2) I don't see how DABCO would cause more steric hindrance than DBU.

3) You obviously got this reaction from the literature, again, a reference would be nice, plus, which conditions do they use?




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[*] posted on 18-11-2013 at 01:07


Quote: Originally posted by vulture  
1) Do we have any references for this attack of amines on quinones? If yes, please supply. The proposed reaction involves a proton transfer which I would suspect to be hard under aprotic conditions.

2) I don't see how DABCO would cause more steric hindrance than DBU.

3) You obviously got this reaction from the literature, again, a reference would be nice, plus, which conditions do they use?


(1) I worked with quinone addition reaction some several years ago, references are on an old laptop that I have to dig out. It's very old chemistry (~100 years if I recall from an organic chemistry textbook). I tried a quick google search now, but couldn't find anything, so I will describe what I can and maybe the op can do better if he is so inclined.

My apologies, but I am very busy this week so can only dedicate more time to this next week. I'll describe the reaction and perhaps either the op or someone else can chase this up:

The reaction that got me into quinone chemistry was in fact a condensation between aniline and benzoquinone with a base catalyst (this is the 'very old chemistry' bit). Aniline adds on the 2 position via nitrogen, forming a hydroquinone derivative that then get's reoxidised in situ by unsubstituted quinone (which is a stronger oxidant) and then the addition happens again on the 5 position, followed by another reoxidation. In the end, you end up with a 2,5 aniline derivatized quinone and require at least 1.5 equivalents of quinone to aniline and form 1 equivalent underivatized hydroquinone as a co-product.

I have also done this with melamine as the amine and formed pitch black polymers from this type of reaction. I have filed a patent for that incidentally, turns out they were excellent support materials for metal carbonyl cluster based catalysts.

Toma, N.V., University of Cape Town (2012), Stabilised and activated metal cluster complex based catalysts and their preparation, Int Pat Appl No PCT/IB2012/056681.

In fact it's not just amines, quinone chemistry in general tend to form 2,5 addition products in many variations, even the chloranil synthesis from conc. HCl and H2O2 (patent) proceeds via an isolatable 2,5-dichloroquinone.

As I've said before, I've also prepared a 2,5-dimethoxy-benzoquinone by DABCO catalysed addition in methanol and paraformaldehyde. I did have success with a google search for you on that:

Colletti, R. F., Stewart, M. J., Taylor, A. E., MacNeill, N. J. and Mathias, L. J. (1991), 2,5,-Dimethoxy- and 2,5-di-n-butoxy-1,4-benzoquinone reactions and polymerization with 1,6-hexanediamine. J. Polym. Sci. A Polym. Chem., 29: 1633–1638. doi: 10.1002/pola.1991.080291113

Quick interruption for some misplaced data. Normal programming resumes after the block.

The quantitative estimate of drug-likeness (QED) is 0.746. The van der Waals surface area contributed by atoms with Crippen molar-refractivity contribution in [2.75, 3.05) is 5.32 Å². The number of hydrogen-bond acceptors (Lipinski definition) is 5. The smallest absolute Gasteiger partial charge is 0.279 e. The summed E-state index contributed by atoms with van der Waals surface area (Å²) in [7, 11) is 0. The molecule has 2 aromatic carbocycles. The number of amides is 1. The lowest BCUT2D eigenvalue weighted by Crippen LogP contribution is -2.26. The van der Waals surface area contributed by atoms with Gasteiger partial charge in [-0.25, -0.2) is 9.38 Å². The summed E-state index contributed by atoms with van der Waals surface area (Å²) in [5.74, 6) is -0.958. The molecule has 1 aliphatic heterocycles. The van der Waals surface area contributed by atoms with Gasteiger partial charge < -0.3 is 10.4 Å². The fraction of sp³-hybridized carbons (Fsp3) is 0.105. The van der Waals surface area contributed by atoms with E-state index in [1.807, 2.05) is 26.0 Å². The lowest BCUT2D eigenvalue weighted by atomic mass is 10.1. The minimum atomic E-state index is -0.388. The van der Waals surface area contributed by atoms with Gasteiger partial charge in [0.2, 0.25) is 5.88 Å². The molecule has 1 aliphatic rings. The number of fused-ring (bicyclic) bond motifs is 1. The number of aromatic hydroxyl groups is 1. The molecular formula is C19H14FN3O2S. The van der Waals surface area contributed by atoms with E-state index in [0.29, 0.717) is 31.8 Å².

I know you are hungry for more, but I am afraid that is the best I can do for now.

(2)So in the case of DBU, since I know that ring additions on the 2 and 5 positions occurs readily with quinones under basic conditions, assuming DBU reacts readily with quinone as the op suggested, this was merely my suggestion of what might be happening. DBU is bulky, but it can twist 90deg. to the quinone and so 'slot' in between the bromine and -OH (not easy, but hypothetically possible). Recall the double bond on DBU is resonant between the two nitrogens making rotation possible.

DABCO, on the other hand, is a bulky 3d 'cage', it cannot twist into any kind of better fit as my animation shows, which is why I would guess it may be a better choice than DBU.

Finally, in regards to your point about protic versus non-protic solvents, you may be right, however, I would not dismiss this so quickly in aprotic solvents. In the end of the day, it either happens or it doesn't, for whatever reasons.

[Edited on 18-11-2013 by deltaH]




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[*] posted on 18-11-2013 at 17:17


Thanks for the additional info DeltaH.

Vulture, the literature that suggests the target reaction, and mentions the reactivity of DBU with bromoquinones is here, however, all of there approaches to make the endo adduct failed. They tried a somewhat similar approach, but with much too reactive reagents.

So, vulture, if aprotic solvents aren't very favorable, what do you suggest?

Also, If you don't think DABCO or TEA will work, do you have an idea of what will?




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[*] posted on 19-11-2013 at 14:37


I had a quick look at the file, but not long enough to say anything definitive.

It seems that they completely abandoned the route you are proposing, correct?

What do you mean with "much too reactive reagents"?




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[*] posted on 19-11-2013 at 14:57


I wouldn't say they abandonded it, as I don't know if they even thought of it. But yeah, what I'm proposing is considerably different.

What I mean by "much too reactive" is that they tried highly reactive bases, like Potassium Tertiary Butoxide, and pretty much methods that I doubt whould have a chance of working in the first place.

However, the reaction that shows how to get to the endo adduct, and ultimantly Cubane 1,3,5-Tricarboxylic Acid, was originally thought of by Eaton, so I think what's presented is still valid.




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[*] posted on 22-11-2013 at 04:28


Hi APO

Back from my trip and managed to get my old laptop working (it's power supply was another story). Anyhow, the info is from Organic Chemistry by Finar, I.L (1959), 3rd ed., pp.639-645

I couldn't find this book online, but I found a later edition and browsing through in about the same area, found the same info, you can read this online at:

https://archive.org/stream/OrganicChemistryVol1/Finar-Organi...

That page specifically discusses this ring addition chemistry of aniline to benzoquinone and from a few pages before gives a nice introductory discussion about quinone chem in general, you may find it useful in your quinone chemistry.

Hope that helps you!

[Edited on 22-11-2013 by deltaH]